County Counsel Shane Stark and cocounsel David Allen explain the legal ins and outs of the state housing mandate to the County Board of Supervisors.
Paul Wellman

At their meeting on Thursday, August 16, Santa Barbara County Association of Governments (SBCAG) boardmembers chose not to accept the housing mandate forced upon them by the state but rather sought to modify it in a way that could lessen or eliminate the number of units the state says the county needs. While SBCAG officials-the board consists of the five county supervisors, along with a representative from each of the county’s incorporated cities-intend to look at all administrative possibilities first, the option of a lawsuit to contest the mandate has not been ruled out.

The state has issued the mandate as a means of addressing California’s housing problem. The California Department of Housing and Community Development (HCD) crafts a Regional Housing Needs Allocation (RHNA) for regional agencies such as SBCAG, which then divides up that number as requirements for each city and county. An RHNA for SBCAG was last developed in 2002. Of the nine jurisdictions throughout the county, only Goleta was found to be out of compliance with the state.

Two SBCAG members-Carpinteria City Councilmember Joe Armendariz and Lompoc Mayor Dick DeWees-voted at the group’s Thursday meeting for SBCAG to opt out of the RHNA process, opening it to whatever legal consequences, if any, may result. “We don’t want a revised allocation,” Armendariz said. “We don’t want an allocation at all.” The remaining boardmembers voted to go back to HCD and request a revised allocation based on a genuine consultation from the state during which SBCAG could present information from its new forecast that would paint a more realistic picture of what the county’s housing situation really is. Many boardmembers said that the county cannot justifiably be forced to accommodate 13,312 new housing units between now and 2014 when San Luis Obispo County was asked to implement only 4,885 units in the same period. SBCAG Executive Director Jim Kemp argued this point in an August 8 letter to Linda Wheaton, the HCD assistant deputy director. Additionally, he requested additional time to review the draft allocation and for a true consultation with HCD officials.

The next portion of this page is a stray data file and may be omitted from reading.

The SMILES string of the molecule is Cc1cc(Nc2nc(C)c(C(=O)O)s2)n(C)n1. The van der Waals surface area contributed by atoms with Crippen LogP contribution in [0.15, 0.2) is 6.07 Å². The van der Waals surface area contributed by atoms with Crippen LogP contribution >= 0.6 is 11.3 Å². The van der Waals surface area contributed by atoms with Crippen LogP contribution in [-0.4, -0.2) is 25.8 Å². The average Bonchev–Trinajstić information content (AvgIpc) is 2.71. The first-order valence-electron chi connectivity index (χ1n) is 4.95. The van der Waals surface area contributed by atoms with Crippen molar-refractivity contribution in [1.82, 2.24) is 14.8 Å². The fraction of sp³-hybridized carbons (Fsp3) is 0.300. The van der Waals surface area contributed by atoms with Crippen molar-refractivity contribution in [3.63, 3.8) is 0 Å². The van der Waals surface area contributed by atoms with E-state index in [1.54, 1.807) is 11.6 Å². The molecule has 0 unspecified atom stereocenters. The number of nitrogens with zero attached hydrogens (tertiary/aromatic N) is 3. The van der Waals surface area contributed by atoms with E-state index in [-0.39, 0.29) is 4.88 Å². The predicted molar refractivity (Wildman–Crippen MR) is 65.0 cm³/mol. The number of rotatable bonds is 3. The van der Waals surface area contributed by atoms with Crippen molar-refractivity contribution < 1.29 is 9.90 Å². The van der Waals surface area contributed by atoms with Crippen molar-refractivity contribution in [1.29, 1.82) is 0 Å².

At its August 21 meeting, the county Board of Supervisors also discussed the matter of the state housing mandates. Various members expressed concern that local control is lacking in determining local housing needs. “We’re not defying the state,” said 5th District Supervisor Joe Centeno. “We have every right to question what they’re doing to us. At what point do we say, ‘We can’t grow anymore’?” Centeno said state officials are too far removed to impose fair mandates.

County Counsel Shane Stark and Senior Deputy County Counsel David Allen read a list of 24 cities or counties that have been involved in litigation regarding state housing mandates. Three jurisdictions have been successful in defending against housing law litigation, Allen said, but none has prevailed using the argument that they don’t need to comply with state law.

Many speakers in the audience suggested the mandate could be ignored. Others suggested that a trip to the courtroom might be okay either way. “Sometimes it’s not bad to have a judge decide something, win or lose,” said Andy Caldwell, executive director of COLAB (Coalition of Labor, Agriculture, and Business). At the supervisors’ request, county staff will look into how the mandate interacts with the issue of the limitations of public infrastructure. But the million-dollar question continues to be the legality of it all. Asked 3rd District Supervisor Brooks Firestone, “We take an oath of office. And in that oath of office we swear to uphold the laws of California, is that not correct?”


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